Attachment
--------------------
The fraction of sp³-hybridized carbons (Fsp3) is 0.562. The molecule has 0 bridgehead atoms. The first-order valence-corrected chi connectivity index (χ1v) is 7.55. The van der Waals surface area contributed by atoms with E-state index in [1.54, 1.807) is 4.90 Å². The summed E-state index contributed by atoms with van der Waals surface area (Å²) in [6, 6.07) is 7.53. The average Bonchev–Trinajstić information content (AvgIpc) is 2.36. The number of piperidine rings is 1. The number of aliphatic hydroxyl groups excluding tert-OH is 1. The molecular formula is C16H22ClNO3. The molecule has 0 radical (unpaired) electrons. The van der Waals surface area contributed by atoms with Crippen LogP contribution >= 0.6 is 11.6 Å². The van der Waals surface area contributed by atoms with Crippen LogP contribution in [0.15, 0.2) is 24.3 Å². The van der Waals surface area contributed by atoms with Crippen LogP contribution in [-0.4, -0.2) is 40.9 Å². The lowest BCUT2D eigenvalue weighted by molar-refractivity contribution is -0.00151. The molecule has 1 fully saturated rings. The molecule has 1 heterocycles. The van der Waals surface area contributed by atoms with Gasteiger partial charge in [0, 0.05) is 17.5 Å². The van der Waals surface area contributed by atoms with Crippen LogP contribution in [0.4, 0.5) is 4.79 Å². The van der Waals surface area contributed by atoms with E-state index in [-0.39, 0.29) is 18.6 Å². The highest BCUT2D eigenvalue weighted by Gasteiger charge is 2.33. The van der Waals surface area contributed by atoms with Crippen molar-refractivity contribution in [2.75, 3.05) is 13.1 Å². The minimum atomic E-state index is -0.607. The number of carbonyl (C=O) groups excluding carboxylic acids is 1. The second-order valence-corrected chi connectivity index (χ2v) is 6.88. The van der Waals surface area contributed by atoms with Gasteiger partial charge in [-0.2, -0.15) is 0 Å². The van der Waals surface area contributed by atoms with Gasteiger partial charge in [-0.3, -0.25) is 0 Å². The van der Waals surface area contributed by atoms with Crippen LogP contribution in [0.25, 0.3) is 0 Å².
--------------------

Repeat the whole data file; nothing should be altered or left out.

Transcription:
The fraction of sp³-hybridized carbons (Fsp3) is 0.562. The molecule has 0 bridgehead atoms. The first-order valence-corrected chi connectivity index (χ1v) is 7.55. The van der Waals surface area contributed by atoms with E-state index in [1.54, 1.807) is 4.90 Å². The summed E-state index contributed by atoms with van der Waals surface area (Å²) in [6, 6.07) is 7.53. The average Bonchev–Trinajstić information content (AvgIpc) is 2.36. The number of piperidine rings is 1. The number of aliphatic hydroxyl groups excluding tert-OH is 1. The molecular formula is C16H22ClNO3. The molecule has 0 radical (unpaired) electrons. The van der Waals surface area contributed by atoms with Crippen LogP contribution >= 0.6 is 11.6 Å². The van der Waals surface area contributed by atoms with Crippen LogP contribution in [0.15, 0.2) is 24.3 Å². The van der Waals surface area contributed by atoms with Crippen LogP contribution in [-0.4, -0.2) is 40.9 Å². The lowest BCUT2D eigenvalue weighted by molar-refractivity contribution is -0.00151. The molecule has 1 fully saturated rings. The molecule has 1 heterocycles. The van der Waals surface area contributed by atoms with Gasteiger partial charge in [0, 0.05) is 17.5 Å². The van der Waals surface area contributed by atoms with Crippen LogP contribution in [0.4, 0.5) is 4.79 Å². The van der Waals surface area contributed by atoms with E-state index in [-0.39, 0.29) is 18.6 Å². The highest BCUT2D eigenvalue weighted by Gasteiger charge is 2.33. The van der Waals surface area contributed by atoms with Crippen molar-refractivity contribution in [2.75, 3.05) is 13.1 Å². The minimum atomic E-state index is -0.607. The number of carbonyl (C=O) groups excluding carboxylic acids is 1. The second-order valence-corrected chi connectivity index (χ2v) is 6.88. The van der Waals surface area contributed by atoms with Gasteiger partial charge in [-0.2, -0.15) is 0 Å². The van der Waals surface area contributed by atoms with Gasteiger partial charge in [-0.3, -0.25) is 0 Å². The van der Waals surface area contributed by atoms with Crippen LogP contribution in [0.25, 0.3) is 0 Å².